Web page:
Michael Neser won’t be picked in the upcoming Ashes squad, however he deserves consideration.
Aside from already being 28 years old, the main reason he won’t get picked is that there simply isn’t room in the line-up with safer and, frankly, better options available.
Despite that, Neser is a handy all-rounder and he needs to be kept in mind over the next few years. There is a respectable niche that Neser could fill better than anyone, especially if he keeps on his upward trajectory.
I can already feel your eyes rolling. If there is anything that exhausts Australian cricket fans more than finding a replacement for Shane Warne, it’s finding an Aussie version of Andrew ‘Freddie’ Flintoff.
The long and drawn-out Mitchell Marsh era has understandably made ‘all rounder’ a dirty word.
It’s not a position that is going to be needed all over the world at all times. It is a total luxury that teams can only afford when they have a Flintoff in their team. Teams also need to recognise when they don’t have this player and how they can be used more sparingly.
With an Ashes on English soil around the corner, in seam-friendly conditions, the selectors must be considering having another fast bowling option.
Who could be in contention? Marcus Stoinis is dominating this conversation at the moment, and some strong ODI performances – rather than time playing Sheffield Shield – could make his case, especially if the selectors want to boost the batting stocks.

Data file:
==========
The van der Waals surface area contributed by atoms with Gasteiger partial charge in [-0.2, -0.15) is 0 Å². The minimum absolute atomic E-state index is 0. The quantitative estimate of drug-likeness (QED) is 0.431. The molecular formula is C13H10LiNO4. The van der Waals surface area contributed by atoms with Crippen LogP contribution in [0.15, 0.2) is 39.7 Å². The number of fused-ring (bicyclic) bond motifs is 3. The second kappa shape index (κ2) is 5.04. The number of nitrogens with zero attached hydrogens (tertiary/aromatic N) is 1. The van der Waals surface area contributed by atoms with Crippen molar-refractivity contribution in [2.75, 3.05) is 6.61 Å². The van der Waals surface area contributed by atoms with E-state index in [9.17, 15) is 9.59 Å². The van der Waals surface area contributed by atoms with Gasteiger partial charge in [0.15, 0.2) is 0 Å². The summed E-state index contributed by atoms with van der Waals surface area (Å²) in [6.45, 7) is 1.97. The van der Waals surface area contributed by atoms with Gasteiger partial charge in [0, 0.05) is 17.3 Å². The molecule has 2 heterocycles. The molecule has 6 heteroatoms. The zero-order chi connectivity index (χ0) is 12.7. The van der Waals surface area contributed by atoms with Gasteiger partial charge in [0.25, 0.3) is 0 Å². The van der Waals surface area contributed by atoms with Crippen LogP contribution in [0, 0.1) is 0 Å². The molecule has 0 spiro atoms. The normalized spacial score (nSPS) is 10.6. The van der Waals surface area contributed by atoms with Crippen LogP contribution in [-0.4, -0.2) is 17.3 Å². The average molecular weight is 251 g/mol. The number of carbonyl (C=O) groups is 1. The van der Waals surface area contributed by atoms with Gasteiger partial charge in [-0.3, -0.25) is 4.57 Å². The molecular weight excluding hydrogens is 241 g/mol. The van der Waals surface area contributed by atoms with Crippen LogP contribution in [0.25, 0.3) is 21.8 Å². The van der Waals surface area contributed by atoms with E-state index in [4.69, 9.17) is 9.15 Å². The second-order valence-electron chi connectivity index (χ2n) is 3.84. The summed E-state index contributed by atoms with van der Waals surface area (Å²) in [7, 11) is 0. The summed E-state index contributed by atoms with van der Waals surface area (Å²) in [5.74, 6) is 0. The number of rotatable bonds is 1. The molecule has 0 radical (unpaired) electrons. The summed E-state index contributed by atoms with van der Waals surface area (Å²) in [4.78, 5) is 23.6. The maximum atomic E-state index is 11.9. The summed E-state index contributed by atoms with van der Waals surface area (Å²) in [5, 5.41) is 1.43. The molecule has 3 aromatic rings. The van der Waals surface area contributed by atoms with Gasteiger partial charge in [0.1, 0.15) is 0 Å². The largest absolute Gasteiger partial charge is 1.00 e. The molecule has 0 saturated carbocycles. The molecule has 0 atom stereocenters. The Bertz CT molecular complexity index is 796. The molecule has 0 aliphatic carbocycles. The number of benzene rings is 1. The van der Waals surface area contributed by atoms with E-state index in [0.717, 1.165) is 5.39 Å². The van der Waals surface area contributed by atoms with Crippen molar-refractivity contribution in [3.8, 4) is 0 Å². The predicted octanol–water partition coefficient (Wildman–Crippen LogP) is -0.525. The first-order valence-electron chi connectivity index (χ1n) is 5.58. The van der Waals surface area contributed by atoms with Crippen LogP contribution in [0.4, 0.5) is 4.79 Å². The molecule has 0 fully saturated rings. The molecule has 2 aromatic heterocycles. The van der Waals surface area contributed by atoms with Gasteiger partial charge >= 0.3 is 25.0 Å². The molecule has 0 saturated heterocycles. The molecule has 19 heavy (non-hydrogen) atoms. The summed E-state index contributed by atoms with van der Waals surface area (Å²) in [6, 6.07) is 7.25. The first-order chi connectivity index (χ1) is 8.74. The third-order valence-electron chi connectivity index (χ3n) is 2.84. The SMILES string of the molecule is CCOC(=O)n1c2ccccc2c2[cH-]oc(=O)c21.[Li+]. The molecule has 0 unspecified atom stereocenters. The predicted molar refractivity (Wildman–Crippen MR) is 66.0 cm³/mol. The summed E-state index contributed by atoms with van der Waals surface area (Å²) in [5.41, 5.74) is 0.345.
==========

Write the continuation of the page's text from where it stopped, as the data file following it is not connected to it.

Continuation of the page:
Moises Henriques has four Test caps since 2013 and must also be considered, however he isn’t taking on large bowling workloads at the moment.
Marsh is almost certainly out of the question — but we’ve thought that before.
Now to my favourite behind-the-scenes contender: Michael Neser.
He is younger than Henriques and Stoinis, and has the best first-class bowling average of the three mentioned above at 29.95.
That average was even better last Sheffield season, when he was the second-top wicket-taker, at 21.84.
As well as chipping in with regular wickets in twos and threes, his batting this season has been solid. Coming in at seven or eight, he has made five 50s, five not-outs, averaging almost 60 after 12 innings.
His first-class batting average is 27.92, which is only four or five runs lower than Stoinis, Marsh and Henriques.
When looking for a fast-bowling all-rounder, why look further? Neser has been more economical than Marsh has ever been in Tests or first-class cricket, and is more of a wicket-taking option.
Being a more effective bowler takes the pressure off in the batting department, where he’ll need to continue building consistency. This is where he sits behind those other players.
If a batting all-rounder is what you are looking for, Stoinis and Henriques still have him pipped.
However, coming in down the order, not losing his wicket, supporting those above him, chipping in with some 50s and then being such a strong bowler makes him appealing.